If the temperature gets too cold for guinea pigs, you will notice a decline in their activity, and they may also sleep longer than usual. However, inactiveness and oversleeping is not a great sign for guinea pigs. If the temperature gets way too low, they have a high risk of suffering from hypothermia.

Hypothermia in Guinea Pigs

Hypothermia refers to a medical emergency that involves the quick loss of body heat among guinea pigs. This diagnosis is extremely alarming as it leads a guinea pig to experience a critically low body temperature.

Moreover, a guinea pig may start to experience mild hypothermia when its body heat goes below 95°F. If the guinea pig’s body temperature continues to drop, it can threaten its life.

Ill or old guinea pigs are the ones that are more likely to experience hypothermia as well as other cold-related issues. Hypothermia can also quickly become extremely life-threatening for old or ill guinea pigs, thus, leaving them fewer chances for treatment and recovery.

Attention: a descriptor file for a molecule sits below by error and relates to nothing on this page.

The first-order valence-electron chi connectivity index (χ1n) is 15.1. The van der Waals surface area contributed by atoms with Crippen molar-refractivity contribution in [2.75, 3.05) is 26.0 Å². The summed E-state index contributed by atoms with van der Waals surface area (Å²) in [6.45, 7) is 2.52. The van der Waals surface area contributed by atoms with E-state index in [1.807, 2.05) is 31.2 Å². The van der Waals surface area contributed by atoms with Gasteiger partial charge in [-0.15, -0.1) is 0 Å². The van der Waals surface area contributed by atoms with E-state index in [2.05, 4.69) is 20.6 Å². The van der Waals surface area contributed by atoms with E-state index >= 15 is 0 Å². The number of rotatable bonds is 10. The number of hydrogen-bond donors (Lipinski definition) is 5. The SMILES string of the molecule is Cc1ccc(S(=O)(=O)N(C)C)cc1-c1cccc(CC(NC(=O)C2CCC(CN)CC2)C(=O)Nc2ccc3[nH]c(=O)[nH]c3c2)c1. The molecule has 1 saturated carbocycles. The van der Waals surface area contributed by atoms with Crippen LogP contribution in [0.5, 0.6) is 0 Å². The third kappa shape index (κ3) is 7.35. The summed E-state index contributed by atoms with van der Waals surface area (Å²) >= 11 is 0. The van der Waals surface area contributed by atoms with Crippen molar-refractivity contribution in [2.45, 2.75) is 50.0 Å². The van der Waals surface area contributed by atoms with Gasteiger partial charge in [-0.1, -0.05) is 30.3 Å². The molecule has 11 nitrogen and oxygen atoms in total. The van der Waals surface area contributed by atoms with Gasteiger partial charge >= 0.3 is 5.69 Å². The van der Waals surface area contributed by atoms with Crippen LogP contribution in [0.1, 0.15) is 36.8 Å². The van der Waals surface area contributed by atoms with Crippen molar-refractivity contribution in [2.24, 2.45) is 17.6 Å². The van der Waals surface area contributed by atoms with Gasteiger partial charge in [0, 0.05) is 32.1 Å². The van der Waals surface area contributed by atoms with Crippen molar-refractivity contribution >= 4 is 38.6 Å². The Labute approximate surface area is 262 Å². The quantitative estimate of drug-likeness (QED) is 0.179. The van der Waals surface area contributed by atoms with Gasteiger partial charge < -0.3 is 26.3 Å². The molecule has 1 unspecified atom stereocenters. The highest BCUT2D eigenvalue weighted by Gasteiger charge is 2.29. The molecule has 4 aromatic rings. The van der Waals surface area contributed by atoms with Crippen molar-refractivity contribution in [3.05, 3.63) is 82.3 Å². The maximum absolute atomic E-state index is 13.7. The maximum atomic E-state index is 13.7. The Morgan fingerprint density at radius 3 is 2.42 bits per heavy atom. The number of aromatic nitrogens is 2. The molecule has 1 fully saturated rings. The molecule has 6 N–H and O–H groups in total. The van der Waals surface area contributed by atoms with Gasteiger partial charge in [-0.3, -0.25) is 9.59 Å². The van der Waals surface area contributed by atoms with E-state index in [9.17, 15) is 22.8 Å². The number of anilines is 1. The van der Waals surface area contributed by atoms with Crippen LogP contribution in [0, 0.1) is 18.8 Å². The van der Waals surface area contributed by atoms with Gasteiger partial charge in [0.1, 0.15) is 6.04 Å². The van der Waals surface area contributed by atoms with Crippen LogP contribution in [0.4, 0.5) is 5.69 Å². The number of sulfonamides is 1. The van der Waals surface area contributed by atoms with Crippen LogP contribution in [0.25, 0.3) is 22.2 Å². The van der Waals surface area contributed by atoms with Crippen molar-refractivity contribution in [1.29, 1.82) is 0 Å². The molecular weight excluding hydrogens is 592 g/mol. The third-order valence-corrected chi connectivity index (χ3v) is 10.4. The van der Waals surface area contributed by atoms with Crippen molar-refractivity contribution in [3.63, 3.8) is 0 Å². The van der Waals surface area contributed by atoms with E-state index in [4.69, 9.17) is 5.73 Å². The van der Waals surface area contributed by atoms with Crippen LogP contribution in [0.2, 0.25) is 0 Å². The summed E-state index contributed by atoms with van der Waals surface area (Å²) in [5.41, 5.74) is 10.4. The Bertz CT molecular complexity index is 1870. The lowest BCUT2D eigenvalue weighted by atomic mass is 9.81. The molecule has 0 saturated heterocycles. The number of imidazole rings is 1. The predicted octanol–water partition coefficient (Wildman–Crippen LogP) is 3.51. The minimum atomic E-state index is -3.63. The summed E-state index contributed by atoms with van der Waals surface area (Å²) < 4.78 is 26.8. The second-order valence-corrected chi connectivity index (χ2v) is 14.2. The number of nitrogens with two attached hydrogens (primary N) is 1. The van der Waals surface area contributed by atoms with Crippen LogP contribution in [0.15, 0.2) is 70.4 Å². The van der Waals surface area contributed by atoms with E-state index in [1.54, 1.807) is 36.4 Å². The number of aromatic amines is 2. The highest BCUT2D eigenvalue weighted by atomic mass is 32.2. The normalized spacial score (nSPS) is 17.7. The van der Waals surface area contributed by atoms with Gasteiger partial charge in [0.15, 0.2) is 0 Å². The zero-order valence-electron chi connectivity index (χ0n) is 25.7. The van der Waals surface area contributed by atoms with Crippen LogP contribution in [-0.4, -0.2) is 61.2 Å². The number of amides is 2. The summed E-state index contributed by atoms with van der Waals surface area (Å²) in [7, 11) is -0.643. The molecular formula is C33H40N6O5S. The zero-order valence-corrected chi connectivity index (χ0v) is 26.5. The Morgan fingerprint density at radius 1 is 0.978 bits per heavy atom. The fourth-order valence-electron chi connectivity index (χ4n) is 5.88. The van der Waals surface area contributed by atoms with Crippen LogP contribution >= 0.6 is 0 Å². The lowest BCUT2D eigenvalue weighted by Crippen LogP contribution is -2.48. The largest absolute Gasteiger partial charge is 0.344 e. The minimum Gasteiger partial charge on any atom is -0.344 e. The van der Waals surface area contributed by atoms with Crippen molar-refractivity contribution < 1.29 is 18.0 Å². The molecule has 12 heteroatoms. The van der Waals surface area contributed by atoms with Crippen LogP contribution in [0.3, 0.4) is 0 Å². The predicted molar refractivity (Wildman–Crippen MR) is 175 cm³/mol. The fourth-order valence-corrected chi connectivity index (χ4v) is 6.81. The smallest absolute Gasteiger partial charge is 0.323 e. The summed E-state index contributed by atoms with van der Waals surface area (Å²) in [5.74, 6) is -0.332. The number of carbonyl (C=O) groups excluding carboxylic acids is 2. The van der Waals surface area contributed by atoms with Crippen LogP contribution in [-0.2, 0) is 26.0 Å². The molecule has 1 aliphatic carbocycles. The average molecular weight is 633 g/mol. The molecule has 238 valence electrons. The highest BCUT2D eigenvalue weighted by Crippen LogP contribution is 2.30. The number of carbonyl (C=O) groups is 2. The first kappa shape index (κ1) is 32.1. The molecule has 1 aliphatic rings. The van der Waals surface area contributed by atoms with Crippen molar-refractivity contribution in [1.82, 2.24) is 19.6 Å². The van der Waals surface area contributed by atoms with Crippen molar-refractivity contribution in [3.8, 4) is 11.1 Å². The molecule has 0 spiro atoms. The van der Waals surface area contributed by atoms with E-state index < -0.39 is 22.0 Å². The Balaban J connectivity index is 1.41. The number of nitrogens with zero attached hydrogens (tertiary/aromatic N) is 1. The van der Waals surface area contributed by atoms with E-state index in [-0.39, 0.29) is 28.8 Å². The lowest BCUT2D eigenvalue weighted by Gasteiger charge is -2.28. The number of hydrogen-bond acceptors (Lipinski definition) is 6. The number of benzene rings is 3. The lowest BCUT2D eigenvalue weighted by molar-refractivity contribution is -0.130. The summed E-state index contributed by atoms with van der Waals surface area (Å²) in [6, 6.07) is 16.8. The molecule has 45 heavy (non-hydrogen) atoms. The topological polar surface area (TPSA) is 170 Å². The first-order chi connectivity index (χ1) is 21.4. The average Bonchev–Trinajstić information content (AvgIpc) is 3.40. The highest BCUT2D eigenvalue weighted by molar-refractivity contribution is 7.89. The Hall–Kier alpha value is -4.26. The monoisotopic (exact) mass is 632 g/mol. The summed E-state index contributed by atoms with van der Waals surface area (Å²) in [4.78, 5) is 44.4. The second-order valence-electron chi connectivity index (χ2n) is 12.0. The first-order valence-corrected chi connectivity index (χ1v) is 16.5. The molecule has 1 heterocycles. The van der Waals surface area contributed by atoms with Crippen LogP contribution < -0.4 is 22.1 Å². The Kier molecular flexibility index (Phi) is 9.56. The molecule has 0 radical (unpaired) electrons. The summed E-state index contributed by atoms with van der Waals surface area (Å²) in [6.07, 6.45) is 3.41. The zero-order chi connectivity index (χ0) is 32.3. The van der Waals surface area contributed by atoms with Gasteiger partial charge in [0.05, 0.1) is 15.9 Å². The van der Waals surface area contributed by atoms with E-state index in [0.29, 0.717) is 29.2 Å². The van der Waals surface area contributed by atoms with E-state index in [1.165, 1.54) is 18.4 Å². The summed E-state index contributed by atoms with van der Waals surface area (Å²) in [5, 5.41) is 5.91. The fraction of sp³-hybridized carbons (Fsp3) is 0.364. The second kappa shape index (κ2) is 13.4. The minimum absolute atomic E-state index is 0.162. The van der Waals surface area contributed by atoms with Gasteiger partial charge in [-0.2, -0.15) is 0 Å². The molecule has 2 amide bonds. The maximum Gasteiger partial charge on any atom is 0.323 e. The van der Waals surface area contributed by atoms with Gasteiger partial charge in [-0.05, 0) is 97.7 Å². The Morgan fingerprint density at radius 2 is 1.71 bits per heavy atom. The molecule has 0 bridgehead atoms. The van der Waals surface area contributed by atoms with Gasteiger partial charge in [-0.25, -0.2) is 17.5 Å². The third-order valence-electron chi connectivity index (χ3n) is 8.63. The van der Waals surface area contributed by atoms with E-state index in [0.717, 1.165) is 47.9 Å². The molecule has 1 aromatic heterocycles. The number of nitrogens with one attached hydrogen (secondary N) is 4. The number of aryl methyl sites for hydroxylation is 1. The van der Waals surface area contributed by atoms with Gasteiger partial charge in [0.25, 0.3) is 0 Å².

How to Keep Your Guinea Pig Warm In The Winter?

Bring your guinea pigs into an indoor space.

If your guinea pigs are living outdoors, it is ideal for bringing them to any indoor space, such as your garage or inside your home. Keeping them indoors can greatly minimize the amount of cold they are going to experience during the winter months.

Place your guinea pigs’ cage away from the windows and doors.

Keep your guinea pigs’ cage away from a door or window to prevent them from getting exposed to the outside air as much as possible. If you are keeping your guinea pigs in your garage, make sure their cage is placed away from the doorway because even if it is closed, the cold air can still seep through the drafts under the door.